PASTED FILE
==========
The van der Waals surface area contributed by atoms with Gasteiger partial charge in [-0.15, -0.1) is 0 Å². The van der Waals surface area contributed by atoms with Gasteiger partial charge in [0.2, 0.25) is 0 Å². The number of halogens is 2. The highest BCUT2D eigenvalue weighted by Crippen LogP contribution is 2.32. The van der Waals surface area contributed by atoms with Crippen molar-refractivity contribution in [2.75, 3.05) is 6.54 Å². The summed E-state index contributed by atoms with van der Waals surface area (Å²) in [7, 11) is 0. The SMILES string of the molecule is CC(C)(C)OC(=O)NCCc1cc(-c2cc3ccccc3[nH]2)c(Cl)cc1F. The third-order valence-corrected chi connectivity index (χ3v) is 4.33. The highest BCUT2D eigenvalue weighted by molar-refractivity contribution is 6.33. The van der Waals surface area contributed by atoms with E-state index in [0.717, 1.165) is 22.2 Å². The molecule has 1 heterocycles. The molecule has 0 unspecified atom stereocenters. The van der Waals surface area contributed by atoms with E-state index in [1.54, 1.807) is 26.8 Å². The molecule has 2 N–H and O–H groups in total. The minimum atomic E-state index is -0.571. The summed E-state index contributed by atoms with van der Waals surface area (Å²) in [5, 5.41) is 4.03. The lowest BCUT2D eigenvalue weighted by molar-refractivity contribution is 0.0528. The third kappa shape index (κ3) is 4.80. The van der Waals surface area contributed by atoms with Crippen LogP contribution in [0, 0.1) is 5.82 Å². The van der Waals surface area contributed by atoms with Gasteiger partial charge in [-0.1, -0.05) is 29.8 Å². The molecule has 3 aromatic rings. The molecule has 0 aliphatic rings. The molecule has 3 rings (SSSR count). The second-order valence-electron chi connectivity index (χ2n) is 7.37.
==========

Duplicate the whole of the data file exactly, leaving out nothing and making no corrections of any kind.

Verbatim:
The van der Waals surface area contributed by atoms with Gasteiger partial charge in [-0.15, -0.1) is 0 Å². The van der Waals surface area contributed by atoms with Gasteiger partial charge in [0.2, 0.25) is 0 Å². The number of halogens is 2. The highest BCUT2D eigenvalue weighted by Crippen LogP contribution is 2.32. The van der Waals surface area contributed by atoms with Crippen molar-refractivity contribution in [2.75, 3.05) is 6.54 Å². The summed E-state index contributed by atoms with van der Waals surface area (Å²) in [7, 11) is 0. The SMILES string of the molecule is CC(C)(C)OC(=O)NCCc1cc(-c2cc3ccccc3[nH]2)c(Cl)cc1F. The third-order valence-corrected chi connectivity index (χ3v) is 4.33. The highest BCUT2D eigenvalue weighted by molar-refractivity contribution is 6.33. The van der Waals surface area contributed by atoms with E-state index in [0.717, 1.165) is 22.2 Å². The molecule has 1 heterocycles. The molecule has 0 unspecified atom stereocenters. The van der Waals surface area contributed by atoms with E-state index in [1.54, 1.807) is 26.8 Å². The molecule has 2 N–H and O–H groups in total. The minimum atomic E-state index is -0.571. The summed E-state index contributed by atoms with van der Waals surface area (Å²) in [5, 5.41) is 4.03. The lowest BCUT2D eigenvalue weighted by molar-refractivity contribution is 0.0528. The third kappa shape index (κ3) is 4.80. The van der Waals surface area contributed by atoms with Crippen LogP contribution in [0, 0.1) is 5.82 Å². The van der Waals surface area contributed by atoms with Gasteiger partial charge in [-0.1, -0.05) is 29.8 Å². The molecule has 3 aromatic rings. The molecule has 0 aliphatic rings. The molecule has 3 rings (SSSR count). The second-order valence-electron chi connectivity index (χ2n) is 7.37.